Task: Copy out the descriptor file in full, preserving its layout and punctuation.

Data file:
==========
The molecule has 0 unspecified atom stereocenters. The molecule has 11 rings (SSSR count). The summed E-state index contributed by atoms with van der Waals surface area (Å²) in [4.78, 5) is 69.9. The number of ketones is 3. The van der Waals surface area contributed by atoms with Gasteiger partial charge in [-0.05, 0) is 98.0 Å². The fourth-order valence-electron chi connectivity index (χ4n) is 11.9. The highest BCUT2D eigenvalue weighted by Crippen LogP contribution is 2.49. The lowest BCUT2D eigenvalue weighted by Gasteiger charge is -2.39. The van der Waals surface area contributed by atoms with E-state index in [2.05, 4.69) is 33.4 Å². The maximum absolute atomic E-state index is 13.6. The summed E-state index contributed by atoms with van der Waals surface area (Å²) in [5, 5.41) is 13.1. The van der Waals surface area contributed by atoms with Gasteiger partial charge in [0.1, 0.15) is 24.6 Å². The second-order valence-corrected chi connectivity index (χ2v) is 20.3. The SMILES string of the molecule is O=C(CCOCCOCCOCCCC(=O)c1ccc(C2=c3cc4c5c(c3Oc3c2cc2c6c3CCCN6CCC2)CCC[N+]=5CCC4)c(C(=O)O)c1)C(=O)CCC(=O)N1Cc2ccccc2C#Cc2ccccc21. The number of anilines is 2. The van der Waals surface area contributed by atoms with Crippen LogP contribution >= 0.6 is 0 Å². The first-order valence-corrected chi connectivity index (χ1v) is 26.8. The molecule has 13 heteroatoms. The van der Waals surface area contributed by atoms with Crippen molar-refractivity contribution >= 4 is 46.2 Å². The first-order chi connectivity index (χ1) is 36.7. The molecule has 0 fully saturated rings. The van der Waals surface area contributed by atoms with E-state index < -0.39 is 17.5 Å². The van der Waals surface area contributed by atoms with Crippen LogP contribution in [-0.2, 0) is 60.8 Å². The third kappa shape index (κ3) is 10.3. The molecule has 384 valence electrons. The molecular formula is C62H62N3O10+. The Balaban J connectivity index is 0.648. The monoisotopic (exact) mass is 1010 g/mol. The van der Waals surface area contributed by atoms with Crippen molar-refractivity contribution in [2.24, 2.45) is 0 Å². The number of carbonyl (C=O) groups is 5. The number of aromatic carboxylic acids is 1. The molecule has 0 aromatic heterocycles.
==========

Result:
The molecule has 0 unspecified atom stereocenters. The molecule has 11 rings (SSSR count). The summed E-state index contributed by atoms with van der Waals surface area (Å²) in [4.78, 5) is 69.9. The number of ketones is 3. The van der Waals surface area contributed by atoms with Gasteiger partial charge in [-0.05, 0) is 98.0 Å². The fourth-order valence-electron chi connectivity index (χ4n) is 11.9. The highest BCUT2D eigenvalue weighted by Crippen LogP contribution is 2.49. The lowest BCUT2D eigenvalue weighted by Gasteiger charge is -2.39. The van der Waals surface area contributed by atoms with E-state index in [2.05, 4.69) is 33.4 Å². The maximum absolute atomic E-state index is 13.6. The summed E-state index contributed by atoms with van der Waals surface area (Å²) in [5, 5.41) is 13.1. The van der Waals surface area contributed by atoms with Gasteiger partial charge in [0.1, 0.15) is 24.6 Å². The second-order valence-corrected chi connectivity index (χ2v) is 20.3. The SMILES string of the molecule is O=C(CCOCCOCCOCCCC(=O)c1ccc(C2=c3cc4c5c(c3Oc3c2cc2c6c3CCCN6CCC2)CCC[N+]=5CCC4)c(C(=O)O)c1)C(=O)CCC(=O)N1Cc2ccccc2C#Cc2ccccc21. The number of anilines is 2. The van der Waals surface area contributed by atoms with Crippen LogP contribution >= 0.6 is 0 Å². The first-order valence-corrected chi connectivity index (χ1v) is 26.8. The molecule has 13 heteroatoms. The van der Waals surface area contributed by atoms with Crippen molar-refractivity contribution >= 4 is 46.2 Å². The first-order chi connectivity index (χ1) is 36.7. The molecule has 0 fully saturated rings. The van der Waals surface area contributed by atoms with E-state index < -0.39 is 17.5 Å². The van der Waals surface area contributed by atoms with Crippen LogP contribution in [-0.2, 0) is 60.8 Å². The third kappa shape index (κ3) is 10.3. The molecule has 384 valence electrons. The molecular formula is C62H62N3O10+. The Balaban J connectivity index is 0.648. The monoisotopic (exact) mass is 1010 g/mol. The van der Waals surface area contributed by atoms with Crippen molar-refractivity contribution in [2.24, 2.45) is 0 Å². The number of carbonyl (C=O) groups is 5. The number of aromatic carboxylic acids is 1. The molecule has 0 aromatic heterocycles.